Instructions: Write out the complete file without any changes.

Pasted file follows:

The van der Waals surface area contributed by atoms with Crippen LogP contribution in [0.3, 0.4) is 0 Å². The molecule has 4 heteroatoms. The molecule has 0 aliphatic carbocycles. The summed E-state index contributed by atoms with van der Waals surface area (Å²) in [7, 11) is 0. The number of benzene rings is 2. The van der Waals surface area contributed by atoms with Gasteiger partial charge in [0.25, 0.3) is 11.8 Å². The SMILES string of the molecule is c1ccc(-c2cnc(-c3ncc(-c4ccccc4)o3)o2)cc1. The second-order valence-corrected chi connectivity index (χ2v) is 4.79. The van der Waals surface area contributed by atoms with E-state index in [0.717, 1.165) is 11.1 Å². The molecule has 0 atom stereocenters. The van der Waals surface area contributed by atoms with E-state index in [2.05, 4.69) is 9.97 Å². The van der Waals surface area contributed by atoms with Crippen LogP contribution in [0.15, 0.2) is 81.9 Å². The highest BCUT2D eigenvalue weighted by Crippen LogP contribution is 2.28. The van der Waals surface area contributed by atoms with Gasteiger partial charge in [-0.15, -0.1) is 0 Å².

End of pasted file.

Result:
The van der Waals surface area contributed by atoms with Crippen LogP contribution in [0.3, 0.4) is 0 Å². The molecule has 4 heteroatoms. The molecule has 0 aliphatic carbocycles. The summed E-state index contributed by atoms with van der Waals surface area (Å²) in [7, 11) is 0. The number of benzene rings is 2. The van der Waals surface area contributed by atoms with Gasteiger partial charge in [0.25, 0.3) is 11.8 Å². The SMILES string of the molecule is c1ccc(-c2cnc(-c3ncc(-c4ccccc4)o3)o2)cc1. The second-order valence-corrected chi connectivity index (χ2v) is 4.79. The van der Waals surface area contributed by atoms with E-state index in [0.717, 1.165) is 11.1 Å². The molecule has 0 atom stereocenters. The van der Waals surface area contributed by atoms with E-state index in [2.05, 4.69) is 9.97 Å². The van der Waals surface area contributed by atoms with Crippen LogP contribution in [0.15, 0.2) is 81.9 Å². The highest BCUT2D eigenvalue weighted by Crippen LogP contribution is 2.28. The van der Waals surface area contributed by atoms with Gasteiger partial charge in [-0.15, -0.1) is 0 Å².